The impact of the neuropeptide calcitonin gene related peptide (CGRP) on adipogenesis

Differentiation of white and brown adipocytes from precursor cells is key to the understanding of insulin resistance and obesity. Calcitonin gene related peptide (CGRP), widely expressed in human tissues, appears to impact on fat cell differentiation and function. However, the mechanism of action in fat cell differentiation is currently unknown. CGRP alters in a depot-specific manner the mass of white adipose tissue (WAT). It is controlled by stimuli like a lipid-rich meal, but this effects appears only be present in obese, not in lean subjects. Most importantly, CGRP deficient mice are protected against diet-induced obesity. They exhibit increased insulin sensitivity in parallel with increased energy expenditure.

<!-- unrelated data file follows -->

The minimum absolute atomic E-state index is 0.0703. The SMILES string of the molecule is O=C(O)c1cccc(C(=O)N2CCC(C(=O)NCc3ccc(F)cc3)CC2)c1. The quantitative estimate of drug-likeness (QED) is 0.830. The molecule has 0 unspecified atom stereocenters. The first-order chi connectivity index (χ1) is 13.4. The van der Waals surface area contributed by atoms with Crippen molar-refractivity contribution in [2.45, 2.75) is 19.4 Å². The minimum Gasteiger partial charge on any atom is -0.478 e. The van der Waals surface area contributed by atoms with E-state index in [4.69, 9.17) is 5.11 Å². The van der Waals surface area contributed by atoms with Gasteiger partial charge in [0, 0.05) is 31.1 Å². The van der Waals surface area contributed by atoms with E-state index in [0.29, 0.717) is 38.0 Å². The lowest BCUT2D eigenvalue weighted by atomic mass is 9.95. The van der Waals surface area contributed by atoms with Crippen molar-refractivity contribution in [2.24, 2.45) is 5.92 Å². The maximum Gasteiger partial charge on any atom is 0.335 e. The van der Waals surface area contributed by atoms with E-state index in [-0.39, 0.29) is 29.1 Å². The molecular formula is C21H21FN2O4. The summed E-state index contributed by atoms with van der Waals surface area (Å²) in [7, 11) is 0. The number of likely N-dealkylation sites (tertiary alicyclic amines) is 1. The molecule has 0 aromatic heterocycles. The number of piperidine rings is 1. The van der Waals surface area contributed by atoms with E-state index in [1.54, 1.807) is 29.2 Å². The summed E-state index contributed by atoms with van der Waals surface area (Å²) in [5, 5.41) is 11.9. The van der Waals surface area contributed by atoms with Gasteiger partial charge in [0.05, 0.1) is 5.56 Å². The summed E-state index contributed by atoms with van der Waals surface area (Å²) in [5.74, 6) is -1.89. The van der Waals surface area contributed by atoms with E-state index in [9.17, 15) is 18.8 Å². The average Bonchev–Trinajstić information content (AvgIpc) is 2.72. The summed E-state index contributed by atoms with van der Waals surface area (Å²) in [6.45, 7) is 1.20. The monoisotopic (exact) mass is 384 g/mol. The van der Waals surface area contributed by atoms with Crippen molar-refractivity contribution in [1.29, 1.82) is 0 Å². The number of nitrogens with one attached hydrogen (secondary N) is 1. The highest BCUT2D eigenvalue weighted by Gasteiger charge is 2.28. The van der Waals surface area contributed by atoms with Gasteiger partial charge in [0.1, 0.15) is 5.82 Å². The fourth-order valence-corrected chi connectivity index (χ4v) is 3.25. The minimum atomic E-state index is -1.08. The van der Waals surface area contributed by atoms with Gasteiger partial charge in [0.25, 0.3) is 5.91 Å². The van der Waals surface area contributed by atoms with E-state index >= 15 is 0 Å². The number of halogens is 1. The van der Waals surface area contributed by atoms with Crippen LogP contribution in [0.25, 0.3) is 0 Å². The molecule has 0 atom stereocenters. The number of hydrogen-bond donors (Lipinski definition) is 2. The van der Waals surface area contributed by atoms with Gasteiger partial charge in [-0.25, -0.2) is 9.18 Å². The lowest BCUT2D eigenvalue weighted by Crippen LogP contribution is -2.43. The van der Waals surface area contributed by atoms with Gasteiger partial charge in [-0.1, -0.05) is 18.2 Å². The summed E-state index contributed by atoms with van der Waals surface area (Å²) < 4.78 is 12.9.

In the present project we will investigate the CGRP dependent differentiation from mesenchymal to mature fat cells and the interaction with known regulators of differentiation.

Our group has long-term experience in the molecular and functional characterisation of mesenchymal cells, murine preadipocytes and mature cells from different fat cell depots. Experimental protocols include the measurement of glucose transporters, glucose uptake, insulin sensitivity, oxygen consumption, mitochondrial biogenesis/function and the expression/secretion of adipokines. Results from the mouse model will be transferred to human primary adipocytes in collaboration with a close collaborator at the University of Warwick who developed the expertise to work on human adipocyte function/dysfunction during weight gain and disease, assessing the impact of adipokines, differentiation and metabolism.